Mehta and Silva  have previously discussed the potential problems for MALDI-TOF MS from very high abundance proteins such as ribulose bisphosphate carboxylase-oxidase (RUBISCO) that are associated with photosynthesis in plant tissues. For our sample-preparation method throughout these studies, we have been able to obtain mass spectra that contain numerous peaks and which are not overwhelmed by one or a small number of dominant protein peaks. We speculate that the reason for this is that our method selectively analyses only the acid-soluble fraction of proteins that are also soluble in 60–65% (v/v) acetonitrile and that RUBISCO and other such very high abundance proteins are not soluble under these conditions.
Having demonstrated identification of test samples against reference samples for the discrimination between the regional biotypes of I. glandulifera described above, this raises the possibility that further development of this technique might enable the identification of I. glandulifera regional biotypes to a level that could predict their susceptibility to available strains of Himalayan balsam rust; a capability that would significantly increase both the efficiency and efficacy of biological control of this invasive weed—and area of research that we intend to pursue in future studies. Preliminary molecular work based on DNA sequences of multiple chloroplast loci suggested that there are a number of different biotypes present in the UK but there is no clear link to rust susceptibility (D. Kurose, personal communication). In particular, it would be desirable to understand better the increase in spectral variance that is observed with younger leaves. As our method selectively extracts acid-soluble proteins for MALDI-TOF MS analysis, many of these will be high-abundance ribosomal proteins. Given that younger leaves are actively growing and undergoing significant development, it is possible that the observed MALDI-TOF MS proteome based upon acid-soluble proteins is sensitive to the developmental stage of the sampled tissue. Given the degree of closeness of the regional biotypes of I. glandulifera described above, it is possible that this adds sufficient variance compared to using older leaves for this to confound the differentiation between regional biotypes. Better understanding of this potential source of MALDI-TOF MS spectral variance will therefore be investigated following on from the work described in this paper.
We have developed a highly-simplified and inexpensive method for MALDI-TOF MS sample preparation that is applicable to plant material in which cells are lysed by maceration in aqueous acetonitrile containing TFA, which selectively extracts acid-soluble proteins. Lysis and extraction are carried out in the presence of near-saturated and inexpensive-grade MALDI matrix. The resulting matrix-saturated lysate containing acid-solubilised proteins is then dried down directly onto the MALDI-TOF MS sample plate, overlaid with additional matrix (if required), and analysed. Mass spectra generated using this method do not appear to be overwhelmed by very high abundance proteins such as RUBISCO that are associated with photosynthesis in plant tissues. Using the above method along with a combination of principal-component analysis and closest-relatedness diagrams derived from MALDI-TOF MS spectral-comparison data, discrimination is possible between the closely-related Impatiens spp. I. noli-tangere, I. parviflora, I. scabrida, I. balsamina, and two regional biotypes of the invasive weed I. glandulifera. Using the above method in combination with sample discrimination based upon comparison between blind-test MALDI-TOF MS spectra and reference-sample spectra, discrimination is also possible, on the basis of the acid-soluble-protein mass spectra generated, between four regional biotypes of I. glandulifera that differ in their susceptibility to the biological control agent Himalayan balsam rust (P. komarovii var. glanduliferae) using mature leaf material. Using younger leaves, discrimination is not possible between these four regional biotypes. MALDI-TOF MS holds great promise for improving weed biological control through matching of biological control agents with susceptible target species/regional biotypes.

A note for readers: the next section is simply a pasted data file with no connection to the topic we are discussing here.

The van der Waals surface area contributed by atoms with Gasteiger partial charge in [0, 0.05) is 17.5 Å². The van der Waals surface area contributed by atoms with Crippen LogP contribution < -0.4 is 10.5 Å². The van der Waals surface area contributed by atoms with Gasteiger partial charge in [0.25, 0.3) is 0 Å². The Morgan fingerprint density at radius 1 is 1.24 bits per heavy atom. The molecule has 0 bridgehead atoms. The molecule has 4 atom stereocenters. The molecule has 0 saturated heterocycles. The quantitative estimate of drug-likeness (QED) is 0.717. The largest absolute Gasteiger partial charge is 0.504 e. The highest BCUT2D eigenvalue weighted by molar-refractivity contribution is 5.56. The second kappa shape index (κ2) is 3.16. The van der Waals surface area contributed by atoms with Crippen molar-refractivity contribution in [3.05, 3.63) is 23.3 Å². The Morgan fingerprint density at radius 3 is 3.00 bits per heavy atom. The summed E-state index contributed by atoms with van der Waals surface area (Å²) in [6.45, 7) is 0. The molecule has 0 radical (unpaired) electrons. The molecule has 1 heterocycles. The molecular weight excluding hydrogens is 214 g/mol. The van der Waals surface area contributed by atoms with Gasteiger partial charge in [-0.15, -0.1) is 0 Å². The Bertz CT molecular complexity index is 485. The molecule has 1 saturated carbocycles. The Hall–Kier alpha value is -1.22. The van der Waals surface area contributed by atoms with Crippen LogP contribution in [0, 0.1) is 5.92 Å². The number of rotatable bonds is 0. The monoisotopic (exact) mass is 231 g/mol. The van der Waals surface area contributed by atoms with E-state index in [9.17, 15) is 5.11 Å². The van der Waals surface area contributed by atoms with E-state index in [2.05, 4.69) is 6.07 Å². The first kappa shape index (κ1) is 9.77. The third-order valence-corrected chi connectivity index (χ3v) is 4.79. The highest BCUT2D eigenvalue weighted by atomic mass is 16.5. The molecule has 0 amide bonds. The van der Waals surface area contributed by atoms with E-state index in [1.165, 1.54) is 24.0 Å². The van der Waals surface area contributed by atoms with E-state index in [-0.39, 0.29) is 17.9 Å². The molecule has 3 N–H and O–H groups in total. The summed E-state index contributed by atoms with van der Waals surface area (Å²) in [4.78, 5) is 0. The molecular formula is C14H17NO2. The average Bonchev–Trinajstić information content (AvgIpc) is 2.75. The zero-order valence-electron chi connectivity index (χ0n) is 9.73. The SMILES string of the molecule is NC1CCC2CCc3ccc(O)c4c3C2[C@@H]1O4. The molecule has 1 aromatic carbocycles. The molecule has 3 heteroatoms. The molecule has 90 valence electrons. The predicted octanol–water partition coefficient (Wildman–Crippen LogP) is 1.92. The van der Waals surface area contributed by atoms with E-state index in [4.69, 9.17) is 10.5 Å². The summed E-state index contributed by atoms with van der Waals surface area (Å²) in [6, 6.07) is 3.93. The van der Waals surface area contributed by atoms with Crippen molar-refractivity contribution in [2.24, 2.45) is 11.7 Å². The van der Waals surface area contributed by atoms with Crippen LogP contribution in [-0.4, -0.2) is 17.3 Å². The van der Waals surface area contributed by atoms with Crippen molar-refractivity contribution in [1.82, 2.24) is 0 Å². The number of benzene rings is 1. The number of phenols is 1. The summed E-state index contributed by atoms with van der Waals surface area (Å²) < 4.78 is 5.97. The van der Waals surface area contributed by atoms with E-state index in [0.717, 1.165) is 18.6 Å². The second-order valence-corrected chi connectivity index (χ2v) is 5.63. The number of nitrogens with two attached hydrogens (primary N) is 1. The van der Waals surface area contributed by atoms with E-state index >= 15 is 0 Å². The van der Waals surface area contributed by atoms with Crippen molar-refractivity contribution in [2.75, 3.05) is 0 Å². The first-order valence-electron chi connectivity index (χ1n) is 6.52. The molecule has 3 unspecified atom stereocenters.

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DK and KMP supplied plant material and MAR carried out the MALDI-TOF MS sample preparation and analysis. All authors contributed to the writing of the manuscript. All authors read and approved the final manuscript.
Thanks are due to Stewart Marshall and Richard Shaw for helpful comments on the manuscript. CABI is an international intergovernmental organisation and we gratefully acknowledge the core financial support from our member countries (and lead agencies) including the United Kingdom (Department for International Development), China (Chinese Ministry of Agriculture), Australia (Australian Centre for International Agricultural Research), Canada (Agriculture and Agri-Food Canada), Netherlands (Directorate-General for International Cooperation), and Switzerland (Swiss Agency for Development and Cooperation). See https://www.cabi.org/about-cabi/who-we-work-with/key-donors/ for full details.
The authors declare that they have no competing interests.
Availability of data and materials
Original spectral data held on the Bruker Microflex PC is available on request.
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Ethics approval and consent to participate not required for this study.
The Bruker Microflex mass spectrometer and MR’s time on these studies were kindly funded by Crop Health and Protection Limited (CHAP).
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About this article
- Matrix-assisted laser-desorption and ionisation time-of-flight mass spectroscopy
- Impatiens species
- Himalayan balsam
- Plant-biotype discrimination